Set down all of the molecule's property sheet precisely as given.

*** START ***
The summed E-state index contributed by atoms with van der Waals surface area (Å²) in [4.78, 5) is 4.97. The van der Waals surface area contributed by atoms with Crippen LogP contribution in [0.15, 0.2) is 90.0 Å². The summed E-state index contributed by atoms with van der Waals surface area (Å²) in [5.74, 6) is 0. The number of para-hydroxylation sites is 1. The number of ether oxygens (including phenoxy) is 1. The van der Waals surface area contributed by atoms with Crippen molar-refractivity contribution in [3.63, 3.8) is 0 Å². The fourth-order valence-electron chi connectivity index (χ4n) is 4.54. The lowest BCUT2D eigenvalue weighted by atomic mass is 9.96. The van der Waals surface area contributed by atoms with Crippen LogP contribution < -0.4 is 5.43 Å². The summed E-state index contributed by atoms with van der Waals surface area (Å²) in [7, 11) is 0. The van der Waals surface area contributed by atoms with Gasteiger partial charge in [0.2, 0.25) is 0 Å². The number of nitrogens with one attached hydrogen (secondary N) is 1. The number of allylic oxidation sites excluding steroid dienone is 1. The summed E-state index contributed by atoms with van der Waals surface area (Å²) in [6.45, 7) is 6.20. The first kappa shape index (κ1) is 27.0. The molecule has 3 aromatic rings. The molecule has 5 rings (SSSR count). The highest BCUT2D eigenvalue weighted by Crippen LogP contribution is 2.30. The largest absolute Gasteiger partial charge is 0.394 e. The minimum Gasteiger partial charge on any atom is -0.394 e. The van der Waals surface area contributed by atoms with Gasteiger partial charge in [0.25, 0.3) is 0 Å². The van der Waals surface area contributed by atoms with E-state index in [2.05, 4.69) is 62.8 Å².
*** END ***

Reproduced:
The summed E-state index contributed by atoms with van der Waals surface area (Å²) in [4.78, 5) is 4.97. The van der Waals surface area contributed by atoms with Crippen LogP contribution in [0.15, 0.2) is 90.0 Å². The summed E-state index contributed by atoms with van der Waals surface area (Å²) in [5.74, 6) is 0. The number of para-hydroxylation sites is 1. The number of ether oxygens (including phenoxy) is 1. The van der Waals surface area contributed by atoms with Crippen molar-refractivity contribution in [3.63, 3.8) is 0 Å². The fourth-order valence-electron chi connectivity index (χ4n) is 4.54. The lowest BCUT2D eigenvalue weighted by atomic mass is 9.96. The van der Waals surface area contributed by atoms with Crippen LogP contribution < -0.4 is 5.43 Å². The summed E-state index contributed by atoms with van der Waals surface area (Å²) in [7, 11) is 0. The van der Waals surface area contributed by atoms with Gasteiger partial charge in [0.2, 0.25) is 0 Å². The number of nitrogens with one attached hydrogen (secondary N) is 1. The number of allylic oxidation sites excluding steroid dienone is 1. The summed E-state index contributed by atoms with van der Waals surface area (Å²) in [6.45, 7) is 6.20. The first kappa shape index (κ1) is 27.0. The molecule has 3 aromatic rings. The molecule has 5 rings (SSSR count). The highest BCUT2D eigenvalue weighted by Crippen LogP contribution is 2.30. The largest absolute Gasteiger partial charge is 0.394 e. The minimum Gasteiger partial charge on any atom is -0.394 e. The van der Waals surface area contributed by atoms with Gasteiger partial charge in [0.25, 0.3) is 0 Å². The van der Waals surface area contributed by atoms with E-state index in [2.05, 4.69) is 62.8 Å².